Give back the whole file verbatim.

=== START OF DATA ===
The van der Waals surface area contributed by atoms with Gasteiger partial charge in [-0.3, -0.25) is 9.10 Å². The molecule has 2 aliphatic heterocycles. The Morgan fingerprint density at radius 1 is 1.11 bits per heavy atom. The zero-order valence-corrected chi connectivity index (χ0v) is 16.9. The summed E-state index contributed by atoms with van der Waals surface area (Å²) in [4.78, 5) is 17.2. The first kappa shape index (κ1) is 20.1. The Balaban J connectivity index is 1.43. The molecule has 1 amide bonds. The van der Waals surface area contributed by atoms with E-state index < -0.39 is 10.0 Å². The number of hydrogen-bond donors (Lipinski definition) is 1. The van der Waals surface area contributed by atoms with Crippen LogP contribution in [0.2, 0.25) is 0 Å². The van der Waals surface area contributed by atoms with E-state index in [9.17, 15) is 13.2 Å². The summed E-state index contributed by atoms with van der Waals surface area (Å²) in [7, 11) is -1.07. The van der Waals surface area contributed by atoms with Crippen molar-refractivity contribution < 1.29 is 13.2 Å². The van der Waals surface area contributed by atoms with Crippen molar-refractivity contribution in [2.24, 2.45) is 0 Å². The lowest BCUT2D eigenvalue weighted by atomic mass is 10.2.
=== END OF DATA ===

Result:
The van der Waals surface area contributed by atoms with Gasteiger partial charge in [-0.3, -0.25) is 9.10 Å². The molecule has 2 aliphatic heterocycles. The Morgan fingerprint density at radius 1 is 1.11 bits per heavy atom. The zero-order valence-corrected chi connectivity index (χ0v) is 16.9. The summed E-state index contributed by atoms with van der Waals surface area (Å²) in [4.78, 5) is 17.2. The first kappa shape index (κ1) is 20.1. The Balaban J connectivity index is 1.43. The molecule has 1 amide bonds. The van der Waals surface area contributed by atoms with E-state index < -0.39 is 10.0 Å². The number of hydrogen-bond donors (Lipinski definition) is 1. The van der Waals surface area contributed by atoms with Crippen LogP contribution in [0.2, 0.25) is 0 Å². The van der Waals surface area contributed by atoms with E-state index in [9.17, 15) is 13.2 Å². The summed E-state index contributed by atoms with van der Waals surface area (Å²) in [7, 11) is -1.07. The van der Waals surface area contributed by atoms with Crippen molar-refractivity contribution < 1.29 is 13.2 Å². The van der Waals surface area contributed by atoms with Crippen molar-refractivity contribution in [2.24, 2.45) is 0 Å². The lowest BCUT2D eigenvalue weighted by atomic mass is 10.2.